PT Student Takes First at Biomedical Research Forum
PT Student Takes First at Biomedical Research Forum

 Student research jumps away with first place honor at Midwest competition.First-year physical therapy student Chelsea J. Klemetson took home first-place honors in competition at the recent Midwest Student Biomedical Research Forum (MSBRF). MSBRF provides graduate and health professions students the opportunity to present original biomedical research in either an oral or poster format.

Sponsored by Creighton University and University of Nebraska Medical Center, the forum offers participants the opportunity to receive critical review and recognition of their research from their peers and established scientists.

Klemetson’s award was in the Medical/Professional Student Oral Presentation category; she presented on “Clinical Tests to Evaluate the Impact of Fatigue on Hop Performance in Healthy Individuals.” She was advised by Terry L. Grindstaff, PhD, associate professor of physical therapy, and received assistance from Brooke Egeland, MS, ATC, research assistant in the Rehabilitation Sciences Research Laboratory.

Research supporting the presentation was a team effort, as Klemetson worked side-by-side with third-year physical therapy student Allison White.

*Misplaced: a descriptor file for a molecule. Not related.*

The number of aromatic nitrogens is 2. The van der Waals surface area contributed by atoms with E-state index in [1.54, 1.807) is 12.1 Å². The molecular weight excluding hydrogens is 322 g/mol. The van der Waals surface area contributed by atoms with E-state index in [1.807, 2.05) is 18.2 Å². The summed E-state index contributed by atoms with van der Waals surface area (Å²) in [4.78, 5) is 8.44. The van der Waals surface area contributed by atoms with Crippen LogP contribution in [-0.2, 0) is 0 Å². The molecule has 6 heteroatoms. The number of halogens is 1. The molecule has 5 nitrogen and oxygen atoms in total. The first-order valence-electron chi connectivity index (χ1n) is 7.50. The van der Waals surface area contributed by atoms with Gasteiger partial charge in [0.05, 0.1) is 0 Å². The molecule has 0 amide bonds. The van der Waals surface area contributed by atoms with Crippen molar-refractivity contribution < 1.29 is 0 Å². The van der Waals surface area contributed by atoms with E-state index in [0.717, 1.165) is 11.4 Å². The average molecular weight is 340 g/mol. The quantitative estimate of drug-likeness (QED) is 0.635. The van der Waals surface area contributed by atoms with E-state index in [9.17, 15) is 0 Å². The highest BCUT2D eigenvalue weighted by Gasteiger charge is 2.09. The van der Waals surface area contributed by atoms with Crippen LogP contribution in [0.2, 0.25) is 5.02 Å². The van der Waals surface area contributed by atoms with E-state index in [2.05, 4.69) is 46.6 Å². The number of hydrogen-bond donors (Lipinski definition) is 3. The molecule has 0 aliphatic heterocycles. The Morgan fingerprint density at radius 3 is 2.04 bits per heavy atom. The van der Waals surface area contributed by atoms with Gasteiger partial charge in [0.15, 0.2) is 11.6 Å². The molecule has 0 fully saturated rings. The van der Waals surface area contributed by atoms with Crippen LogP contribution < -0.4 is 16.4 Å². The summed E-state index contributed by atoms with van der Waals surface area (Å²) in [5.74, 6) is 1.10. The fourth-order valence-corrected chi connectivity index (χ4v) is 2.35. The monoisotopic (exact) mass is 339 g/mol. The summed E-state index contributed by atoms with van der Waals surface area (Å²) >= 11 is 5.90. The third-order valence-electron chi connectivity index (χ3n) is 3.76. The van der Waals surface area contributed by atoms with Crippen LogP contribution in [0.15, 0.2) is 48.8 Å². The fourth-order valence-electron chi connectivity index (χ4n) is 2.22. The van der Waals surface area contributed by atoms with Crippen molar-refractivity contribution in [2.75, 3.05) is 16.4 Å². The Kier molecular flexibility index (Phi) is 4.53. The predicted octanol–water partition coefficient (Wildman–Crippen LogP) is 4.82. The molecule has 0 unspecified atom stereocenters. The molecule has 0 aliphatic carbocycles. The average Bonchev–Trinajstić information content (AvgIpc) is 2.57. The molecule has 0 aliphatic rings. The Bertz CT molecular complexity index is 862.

The purpose of the study was to develop clinical tests to evaluate the impact of fatigue on hop performance. “The knee is the most commonly injured joint in adolescents, resulting in almost 200,000 ACL (anterior  cruciate ligament) tears per year,” said White. “These athletes then must go through surgery and significant rehabilitation to return-to-sport.” 

 Student research jumps away with first place honor at Midwest competition.Currently, most clinical decisions regarding return-to-sport following surgery are partially informed by a battery of functional performance tests. A limitation of these tests is that most injuries happen at the end of a sporting event, when fatigue is present, but testing is often performed in a nonfatigued state. Other existing fatigue tests incorporate large and expensive equipment.  

For this study, White and Klemetson developed two tests: the 30-Second Side-Hop and the 2-Minute Lateral Step Down test. They analyzed them on a population of healthy young people and found that the 2-Minute Lateral Step Down test could provide a more pragmatic approach for measuring functional ability when considering return-to-sport following knee injury, as it is quick, inexpensive and easy to perform in a clinical setting. 

“Research has been such a great opportunity here at Creighton,” Klemetson said, “and I feel lucky to be a part of it. I’m really thankful for the help and guidance I have received from Terry Grindstaff and Brooke Egeland in the research lab.”

The follow-up study will examine the use of this test in individuals following ACL reconstruction who are returning to sport.